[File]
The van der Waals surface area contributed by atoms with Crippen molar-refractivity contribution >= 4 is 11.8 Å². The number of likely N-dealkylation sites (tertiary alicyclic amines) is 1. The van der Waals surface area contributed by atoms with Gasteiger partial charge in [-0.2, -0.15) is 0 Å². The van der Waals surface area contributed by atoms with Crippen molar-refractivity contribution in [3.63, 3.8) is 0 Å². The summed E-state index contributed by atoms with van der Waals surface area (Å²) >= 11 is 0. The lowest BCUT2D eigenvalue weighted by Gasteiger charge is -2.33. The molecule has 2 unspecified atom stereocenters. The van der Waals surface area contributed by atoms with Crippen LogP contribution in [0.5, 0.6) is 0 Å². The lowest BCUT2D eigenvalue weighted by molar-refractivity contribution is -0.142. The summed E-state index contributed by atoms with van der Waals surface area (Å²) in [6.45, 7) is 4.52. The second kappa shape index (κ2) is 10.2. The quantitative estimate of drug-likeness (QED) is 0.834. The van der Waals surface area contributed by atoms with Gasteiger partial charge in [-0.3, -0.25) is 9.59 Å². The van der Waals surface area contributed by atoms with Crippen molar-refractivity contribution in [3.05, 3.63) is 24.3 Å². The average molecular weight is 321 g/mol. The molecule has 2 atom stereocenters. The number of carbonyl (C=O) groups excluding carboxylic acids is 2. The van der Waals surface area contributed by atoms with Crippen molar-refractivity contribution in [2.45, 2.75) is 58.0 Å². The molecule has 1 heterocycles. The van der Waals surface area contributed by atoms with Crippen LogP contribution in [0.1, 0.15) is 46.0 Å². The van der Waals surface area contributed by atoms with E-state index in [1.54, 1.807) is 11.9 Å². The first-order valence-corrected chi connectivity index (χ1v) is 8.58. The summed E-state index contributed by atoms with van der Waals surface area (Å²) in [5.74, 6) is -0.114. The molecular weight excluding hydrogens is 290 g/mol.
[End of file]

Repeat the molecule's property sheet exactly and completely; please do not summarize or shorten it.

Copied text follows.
The van der Waals surface area contributed by atoms with Crippen molar-refractivity contribution >= 4 is 11.8 Å². The number of likely N-dealkylation sites (tertiary alicyclic amines) is 1. The van der Waals surface area contributed by atoms with Gasteiger partial charge in [-0.2, -0.15) is 0 Å². The van der Waals surface area contributed by atoms with Crippen molar-refractivity contribution in [3.63, 3.8) is 0 Å². The summed E-state index contributed by atoms with van der Waals surface area (Å²) >= 11 is 0. The lowest BCUT2D eigenvalue weighted by Gasteiger charge is -2.33. The molecule has 2 unspecified atom stereocenters. The van der Waals surface area contributed by atoms with Crippen LogP contribution in [0.5, 0.6) is 0 Å². The lowest BCUT2D eigenvalue weighted by molar-refractivity contribution is -0.142. The summed E-state index contributed by atoms with van der Waals surface area (Å²) in [6.45, 7) is 4.52. The second kappa shape index (κ2) is 10.2. The quantitative estimate of drug-likeness (QED) is 0.834. The van der Waals surface area contributed by atoms with Gasteiger partial charge in [-0.3, -0.25) is 9.59 Å². The van der Waals surface area contributed by atoms with Crippen molar-refractivity contribution in [3.05, 3.63) is 24.3 Å². The average molecular weight is 321 g/mol. The molecule has 2 atom stereocenters. The number of carbonyl (C=O) groups excluding carboxylic acids is 2. The van der Waals surface area contributed by atoms with Crippen molar-refractivity contribution in [2.45, 2.75) is 58.0 Å². The molecule has 1 heterocycles. The van der Waals surface area contributed by atoms with Crippen LogP contribution in [0.1, 0.15) is 46.0 Å². The van der Waals surface area contributed by atoms with E-state index in [1.54, 1.807) is 11.9 Å². The first-order valence-corrected chi connectivity index (χ1v) is 8.58. The summed E-state index contributed by atoms with van der Waals surface area (Å²) in [5.74, 6) is -0.114. The molecular weight excluding hydrogens is 290 g/mol.